Home About Us About Therapeutic Riding
About Therapeutic Riding

About Therapeutic Riding:

Excerpted from

Flying Changes for Therapeutic Riding and Strides Therapeutic Riding

Physical Benefits:

· Improved coordination and normalized muscle tone

· Relaxation of spastic muscles/facilitation of flaccid muscles

· Improved posture, sitting and standing balance

· Improved gross and fine motor skills

· Increased functional range of motion and muscular strength

· Improved perceptual motor/sensory motor integration

· Improved cardiovascular function and stamina

 

Cognitive Benefits:

· Increased vocabulary – application and recall

· Improved attention and concentration

· Improved sequencing and planning skills

· Improved judgment and critical thinking skills

· Improved flexibility in thinking

· Increased verbal integration and participation

· Increased visual and auditory discrimination

 

Psycho-Social Benefits:

· Increased self-confidence, self esteem and self-control

· Mastery of a difficult task

· Improved positive social interactions and teamwork

· Increased ability to appropriately solicit help and act independently

· Increased desire to take risks

· Increased empathy and sense of empowerment

· Interaction with positive role models

· Experience of success in a supportive environment

 

How it Works:

As the horse moves, the rider is constantly thrown off-balance, requiring that the

rider’s muscles contract and relax in an attempt to rebalance the body. This

exercise reaches deep muscles not assessable in conventional physical therapy.

The three-dimensional rhythmical movement of the horse is similar to the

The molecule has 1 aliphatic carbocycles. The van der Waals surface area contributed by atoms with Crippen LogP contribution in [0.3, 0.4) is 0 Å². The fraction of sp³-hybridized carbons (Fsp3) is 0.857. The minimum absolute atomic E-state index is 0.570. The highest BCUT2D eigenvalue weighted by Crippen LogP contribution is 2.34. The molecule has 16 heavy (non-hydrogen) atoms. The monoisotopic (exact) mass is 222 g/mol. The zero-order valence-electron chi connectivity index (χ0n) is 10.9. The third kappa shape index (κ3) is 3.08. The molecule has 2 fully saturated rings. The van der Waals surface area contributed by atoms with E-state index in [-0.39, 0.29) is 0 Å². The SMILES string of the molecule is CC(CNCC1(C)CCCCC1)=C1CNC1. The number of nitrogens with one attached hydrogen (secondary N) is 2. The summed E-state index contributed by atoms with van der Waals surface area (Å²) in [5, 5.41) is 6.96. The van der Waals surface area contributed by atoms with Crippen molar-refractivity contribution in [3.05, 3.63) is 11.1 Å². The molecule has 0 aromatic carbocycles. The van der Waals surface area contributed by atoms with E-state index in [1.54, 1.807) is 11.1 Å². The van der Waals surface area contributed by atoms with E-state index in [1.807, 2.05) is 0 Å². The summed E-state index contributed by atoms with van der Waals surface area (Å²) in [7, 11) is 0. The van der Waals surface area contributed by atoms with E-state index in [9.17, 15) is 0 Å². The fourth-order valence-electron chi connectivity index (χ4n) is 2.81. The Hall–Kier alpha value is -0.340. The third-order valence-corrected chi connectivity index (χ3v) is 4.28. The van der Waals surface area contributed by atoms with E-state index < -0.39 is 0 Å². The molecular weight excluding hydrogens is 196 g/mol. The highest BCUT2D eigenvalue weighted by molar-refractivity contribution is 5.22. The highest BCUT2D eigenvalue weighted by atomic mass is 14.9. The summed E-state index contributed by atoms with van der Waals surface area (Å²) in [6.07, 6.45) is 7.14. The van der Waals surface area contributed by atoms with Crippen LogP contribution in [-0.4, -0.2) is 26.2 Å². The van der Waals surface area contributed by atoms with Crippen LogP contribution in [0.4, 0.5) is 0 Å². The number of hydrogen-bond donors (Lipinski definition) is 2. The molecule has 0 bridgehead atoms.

motion of walking, teaching rhythmical patterns to the muscles of the legs and

trunk. Stopping and starting the horse, changing speed and changing direction

add to the workout.

Even though riding is exercise, it is perceived as enjoyment, and therefore the

rider has increased tolerance and motivation to lengthen the period and

frequency of exercise.

Repetition of patterned movements required in controlling a horse quickens the

reflexes and aids in motor planning.

Riding a horse requires stretching multiple muscle groups. Spasticity is reduced

by the rhythmic motion of the horse. Sitting astride a horse helps to reduce

extensor spasms of the lower limbs. Riding stimulates the tactile senses through

touch and environmental stimuli. The vestibular system is also stimulated by the

movement of the horse, and by changes in direction and speed.

 

Exercise in the fresh air, away from hospitals, doctors offices, therapy rooms,

or home helps to promote a sense of well-being. The ability to control an

animal much larger and stronger than oneself is a great confidence builder.

 
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